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All comments by Christopher Monsour
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That's my preference. :)
April 14, 2016
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I think maybe it's been missed that after responder rejects the game try with 3, if opener simply reraises to 4 he has skipped over several bids at least two of which (and, for most pairs, at least three of which) would have indicated slam interest. The partnership doesn't have an agreement that opener's 4 is a bar bid, but bridge logic dictates that responder will not try for slam. That, of course, does not make the phony trial bid risk free, as responder may later face a double-or-bid-five decision if the opponents sac.
April 14, 2016
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If the ACBL wants to act in the best personal interests of the vast majority of their members, rather than focusing on promoting bridge, they could just add their voice to every political letter that AARP (the American Association of Retired People) writes.

Deciding where to hold bridge tournaments on the basis that there are some places that would make some ACBL members uncomfortable is fine. Sending a letter to a state governor that implies that the sender is morally superior to the recipient is more likely to backfire than to accomplish anything productive.
April 14, 2016
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Alan, I think the distinction you are making is a good one. I hope things will work out in practice in a way consistent with what you are saying.
April 14, 2016
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Actually, climate change is a great example of another topic the ACBL should not write about. It's a critical challenge for the world, and there are a lot of scientists, engineers, public policy experts, and risk management experts planning for the best way for humanity to deal with climate change. Why would anyone care what a bunch of bridge players think on the subject? (I am sure a number of bridge players do have expertise that makes their opinions relevant, but it'd be awfully hard to state their credentials on a letter coming from the ACBL rather than from them as individuals.)
April 14, 2016
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You needn't worry, Amir. I think we've established that you're not my type. :)
April 14, 2016
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Amir, obviously you learned more from the intolerant regime you grew up under than you care to admit.
April 14, 2016
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New York has historically been the center of US bridge with all of its famous bridge clubs (sadly not so many now), its being where the Bridge World is published, etc. There are a lot more tournament bridge players on the East Coast than in the non-Florida South, or at least that's my perception. Also, perhaps there are other reasons but it always seemed to me like HQ was located in MS (and previously in TN) due to cost reasons.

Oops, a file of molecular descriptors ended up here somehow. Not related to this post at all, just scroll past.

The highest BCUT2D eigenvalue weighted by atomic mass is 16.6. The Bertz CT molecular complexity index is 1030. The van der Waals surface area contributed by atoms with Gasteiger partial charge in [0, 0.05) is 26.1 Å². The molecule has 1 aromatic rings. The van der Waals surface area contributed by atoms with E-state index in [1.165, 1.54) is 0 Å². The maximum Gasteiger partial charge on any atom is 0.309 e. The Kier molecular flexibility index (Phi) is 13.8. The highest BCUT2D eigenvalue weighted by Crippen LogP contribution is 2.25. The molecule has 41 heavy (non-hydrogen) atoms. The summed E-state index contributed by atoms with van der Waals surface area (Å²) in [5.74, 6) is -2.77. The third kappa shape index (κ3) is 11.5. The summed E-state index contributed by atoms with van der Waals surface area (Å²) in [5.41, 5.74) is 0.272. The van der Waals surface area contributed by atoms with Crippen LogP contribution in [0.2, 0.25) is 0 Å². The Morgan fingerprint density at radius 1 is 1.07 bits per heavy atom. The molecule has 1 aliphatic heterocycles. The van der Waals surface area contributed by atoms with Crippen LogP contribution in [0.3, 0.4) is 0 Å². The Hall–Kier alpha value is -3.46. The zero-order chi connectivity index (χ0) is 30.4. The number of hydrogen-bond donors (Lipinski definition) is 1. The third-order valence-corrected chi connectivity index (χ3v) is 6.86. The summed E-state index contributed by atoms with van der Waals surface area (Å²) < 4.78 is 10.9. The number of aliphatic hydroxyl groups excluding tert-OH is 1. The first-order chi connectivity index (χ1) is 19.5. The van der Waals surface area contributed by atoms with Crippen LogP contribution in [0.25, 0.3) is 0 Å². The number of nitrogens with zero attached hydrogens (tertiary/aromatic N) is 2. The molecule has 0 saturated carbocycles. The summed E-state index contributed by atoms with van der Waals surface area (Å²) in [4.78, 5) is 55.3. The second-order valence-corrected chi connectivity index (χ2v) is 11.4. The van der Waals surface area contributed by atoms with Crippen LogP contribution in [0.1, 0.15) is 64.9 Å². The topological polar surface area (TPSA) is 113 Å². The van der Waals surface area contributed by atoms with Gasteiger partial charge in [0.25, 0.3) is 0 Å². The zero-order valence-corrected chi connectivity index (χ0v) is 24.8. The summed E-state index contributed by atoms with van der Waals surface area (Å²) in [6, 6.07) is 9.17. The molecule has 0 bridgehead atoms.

As for mentioning New York boorishness specifically, I was trying to give an impression of what a non-bridge-playing Mississippi politician might think when reading the ACBL's letter, with its ever-so-empty threat of never holding a national tournament in a place it never would have held one anyway. In that context, the main association with New York is only its fame for rudeness (especially from the perception of Southerners). “Consider your audience” is supposed to be the first rule for a letter like that…
April 14, 2016
Christopher Monsour edited this comment April 14, 2016
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Richard, now you're just trying to obfuscate. The Steinbrenner / Martin dynamic would not have been possible or tolerated in any other city than New York. Where they grew up is irrelevant.
April 14, 2016
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Nick, we similarly do not force people to serve in the military if they have a religious objection to doing so. If the Supreme Court said that gay marriage is a higher obligation than defending the country, please cite.

Am I happy that the Mississippi law goes that far? No. Registering a legal fact or issuing a license is not the same as participating in a ceremony. But I can see how others might disagree, and evidently in Mississippi they mostly do disagree.
April 14, 2016
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Richard, don't get confused now. Cruz complained about New York values. People have been complaining about New York manners for decades, if not centuries. George Steinbrenner? Billy Martin? Only in New York.
April 14, 2016
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Nick, first of all, if you think a 5-4 decision is emphatic, you may need a dictionary. Second, if you think that the Supreme Court's decision forces people to participate in ceremonies that are against their conscience, it would be nice if you could provide the relevant citation, as I don't think that's true. Finally, the Supreme Court has been known to get things wrong. People who try really hard to change the law when it's not on their side and then pretend it's immutable the moment it's changed are guilty of hypocrisy.